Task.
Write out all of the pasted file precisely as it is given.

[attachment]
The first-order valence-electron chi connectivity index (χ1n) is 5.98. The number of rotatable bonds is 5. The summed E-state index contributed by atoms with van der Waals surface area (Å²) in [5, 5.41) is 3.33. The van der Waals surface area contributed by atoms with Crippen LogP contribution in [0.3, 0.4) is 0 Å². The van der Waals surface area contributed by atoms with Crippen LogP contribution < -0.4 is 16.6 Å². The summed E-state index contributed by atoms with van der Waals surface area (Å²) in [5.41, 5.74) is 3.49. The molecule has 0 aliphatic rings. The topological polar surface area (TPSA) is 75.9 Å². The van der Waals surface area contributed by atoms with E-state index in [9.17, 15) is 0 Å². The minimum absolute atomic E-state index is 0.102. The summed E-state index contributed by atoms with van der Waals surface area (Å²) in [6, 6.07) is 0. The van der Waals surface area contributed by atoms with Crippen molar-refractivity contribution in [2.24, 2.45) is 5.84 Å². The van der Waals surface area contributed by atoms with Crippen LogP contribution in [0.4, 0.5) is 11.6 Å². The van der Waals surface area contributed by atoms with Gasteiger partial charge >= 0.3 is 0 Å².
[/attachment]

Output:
The first-order valence-electron chi connectivity index (χ1n) is 5.98. The number of rotatable bonds is 5. The summed E-state index contributed by atoms with van der Waals surface area (Å²) in [5, 5.41) is 3.33. The van der Waals surface area contributed by atoms with Crippen LogP contribution in [0.3, 0.4) is 0 Å². The van der Waals surface area contributed by atoms with Crippen LogP contribution < -0.4 is 16.6 Å². The summed E-state index contributed by atoms with van der Waals surface area (Å²) in [5.41, 5.74) is 3.49. The molecule has 0 aliphatic rings. The topological polar surface area (TPSA) is 75.9 Å². The van der Waals surface area contributed by atoms with E-state index in [9.17, 15) is 0 Å². The minimum absolute atomic E-state index is 0.102. The summed E-state index contributed by atoms with van der Waals surface area (Å²) in [6, 6.07) is 0. The van der Waals surface area contributed by atoms with Crippen molar-refractivity contribution in [2.24, 2.45) is 5.84 Å². The van der Waals surface area contributed by atoms with Crippen LogP contribution in [0.4, 0.5) is 11.6 Å². The van der Waals surface area contributed by atoms with Gasteiger partial charge >= 0.3 is 0 Å².